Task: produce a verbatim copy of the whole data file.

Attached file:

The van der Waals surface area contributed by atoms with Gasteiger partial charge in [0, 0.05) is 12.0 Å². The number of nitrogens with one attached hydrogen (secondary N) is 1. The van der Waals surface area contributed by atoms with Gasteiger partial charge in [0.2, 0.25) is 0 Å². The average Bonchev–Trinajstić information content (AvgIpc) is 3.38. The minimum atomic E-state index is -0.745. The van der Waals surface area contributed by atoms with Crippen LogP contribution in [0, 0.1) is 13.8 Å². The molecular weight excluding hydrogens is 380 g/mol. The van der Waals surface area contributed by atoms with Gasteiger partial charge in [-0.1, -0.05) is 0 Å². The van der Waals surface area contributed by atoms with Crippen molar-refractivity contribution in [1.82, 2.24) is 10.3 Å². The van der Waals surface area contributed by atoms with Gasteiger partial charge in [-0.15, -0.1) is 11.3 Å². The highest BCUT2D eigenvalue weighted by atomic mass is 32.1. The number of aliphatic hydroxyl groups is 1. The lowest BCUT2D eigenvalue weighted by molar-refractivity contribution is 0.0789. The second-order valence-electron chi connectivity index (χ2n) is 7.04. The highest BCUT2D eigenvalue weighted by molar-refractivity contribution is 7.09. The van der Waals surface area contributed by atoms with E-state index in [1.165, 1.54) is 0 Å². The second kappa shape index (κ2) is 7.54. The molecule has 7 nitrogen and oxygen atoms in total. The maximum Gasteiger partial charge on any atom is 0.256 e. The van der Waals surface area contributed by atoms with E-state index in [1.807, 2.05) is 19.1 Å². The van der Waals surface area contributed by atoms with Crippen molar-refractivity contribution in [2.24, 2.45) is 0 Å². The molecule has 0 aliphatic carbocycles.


The van der Waals surface area contributed by atoms with Gasteiger partial charge in [0, 0.05) is 12.0 Å². The number of nitrogens with one attached hydrogen (secondary N) is 1. The van der Waals surface area contributed by atoms with Gasteiger partial charge in [0.2, 0.25) is 0 Å². The average Bonchev–Trinajstić information content (AvgIpc) is 3.38. The minimum atomic E-state index is -0.745. The van der Waals surface area contributed by atoms with Crippen LogP contribution in [0, 0.1) is 13.8 Å². The molecular weight excluding hydrogens is 380 g/mol. The van der Waals surface area contributed by atoms with Gasteiger partial charge in [-0.1, -0.05) is 0 Å². The van der Waals surface area contributed by atoms with Crippen molar-refractivity contribution in [1.82, 2.24) is 10.3 Å². The van der Waals surface area contributed by atoms with Gasteiger partial charge in [-0.15, -0.1) is 11.3 Å². The highest BCUT2D eigenvalue weighted by atomic mass is 32.1. The number of aliphatic hydroxyl groups is 1. The lowest BCUT2D eigenvalue weighted by molar-refractivity contribution is 0.0789. The second-order valence-electron chi connectivity index (χ2n) is 7.04. The highest BCUT2D eigenvalue weighted by molar-refractivity contribution is 7.09. The van der Waals surface area contributed by atoms with E-state index in [1.165, 1.54) is 0 Å². The second kappa shape index (κ2) is 7.54. The molecule has 7 nitrogen and oxygen atoms in total. The maximum Gasteiger partial charge on any atom is 0.256 e. The van der Waals surface area contributed by atoms with E-state index in [1.807, 2.05) is 19.1 Å². The van der Waals surface area contributed by atoms with Crippen molar-refractivity contribution in [2.24, 2.45) is 0 Å². The molecule has 0 aliphatic carbocycles.